Children practice their drumming before the start of the Chinese New Year Festival and Parade in San Francisco, California.
Justin Sullivan/Getty Images

Not only is California the most populous state in the union, according to the most recent census data, it also has the largest Asian population of any state, at roughly 6 million. Because Asian culture is so popular in California, in 2018, former Governor Jerry Brown signed a law recognizing the Lunar New Year as an official state holiday.

"Millions of people in California celebrate the traditions of the Lunar New Year that are transmitted from one generation to the next," said Dr. Richard Pan, a state senator and co-author of the bill. "This bill will help recognize the rich history of one of the most celebrated events worldwide, and demonstrates to the API [Asian and Pacific Islander] community in our state that we are all part of the California family."

Presidents Day vs. President's Day vs. Presidents' Day: Which One Is It?

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iStock

Happy Presidents’ Day! Or is it President’s Day? Or Presidents Day? What you call the national holiday depends on where you are, who you’re honoring, and how you think we’re celebrating.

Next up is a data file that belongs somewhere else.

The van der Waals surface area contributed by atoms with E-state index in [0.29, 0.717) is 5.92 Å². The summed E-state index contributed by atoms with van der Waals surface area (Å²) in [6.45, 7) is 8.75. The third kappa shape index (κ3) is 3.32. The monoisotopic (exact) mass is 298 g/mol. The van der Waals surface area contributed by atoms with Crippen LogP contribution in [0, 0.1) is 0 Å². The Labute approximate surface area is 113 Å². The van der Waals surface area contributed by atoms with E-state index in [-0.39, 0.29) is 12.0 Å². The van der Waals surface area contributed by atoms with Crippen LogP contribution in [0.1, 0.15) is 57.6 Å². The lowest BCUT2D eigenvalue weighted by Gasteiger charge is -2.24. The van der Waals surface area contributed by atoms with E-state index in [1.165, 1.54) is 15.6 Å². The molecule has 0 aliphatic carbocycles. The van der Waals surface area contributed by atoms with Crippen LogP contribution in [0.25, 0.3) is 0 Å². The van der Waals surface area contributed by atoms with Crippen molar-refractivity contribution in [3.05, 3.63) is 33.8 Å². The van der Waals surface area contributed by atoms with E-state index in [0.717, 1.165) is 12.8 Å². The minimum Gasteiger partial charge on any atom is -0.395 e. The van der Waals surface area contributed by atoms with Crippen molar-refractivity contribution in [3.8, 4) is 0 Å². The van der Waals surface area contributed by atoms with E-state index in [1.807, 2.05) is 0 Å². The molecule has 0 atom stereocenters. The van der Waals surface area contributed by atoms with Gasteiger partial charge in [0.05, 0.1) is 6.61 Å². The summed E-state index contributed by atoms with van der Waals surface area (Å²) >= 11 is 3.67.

Saying "President’s Day" implies that the day belongs to a singular president, such as George Washington or Abraham Lincoln, whose birthdays are the basis for the holiday. On the other hand, referring to it as "Presidents’ Day" means that the day belongs to all of the presidents—that it’s their day collectively. Finally, calling the day "Presidents Day"—plural with no apostrophe—would indicate that we’re honoring all POTUSes past and present (yes, even Andrew Johnson), but that no one president actually owns the day.

You would think that in the 140 years since "Washington’s Birthday" was declared a holiday in 1879, someone would have officially declared a way to spell the day. But in fact, even the White House itself hasn’t chosen a single variation for its style guide. They spelled it “President’s Day” here and “Presidents’ Day” here.


Wikimedia Commons // Public Domain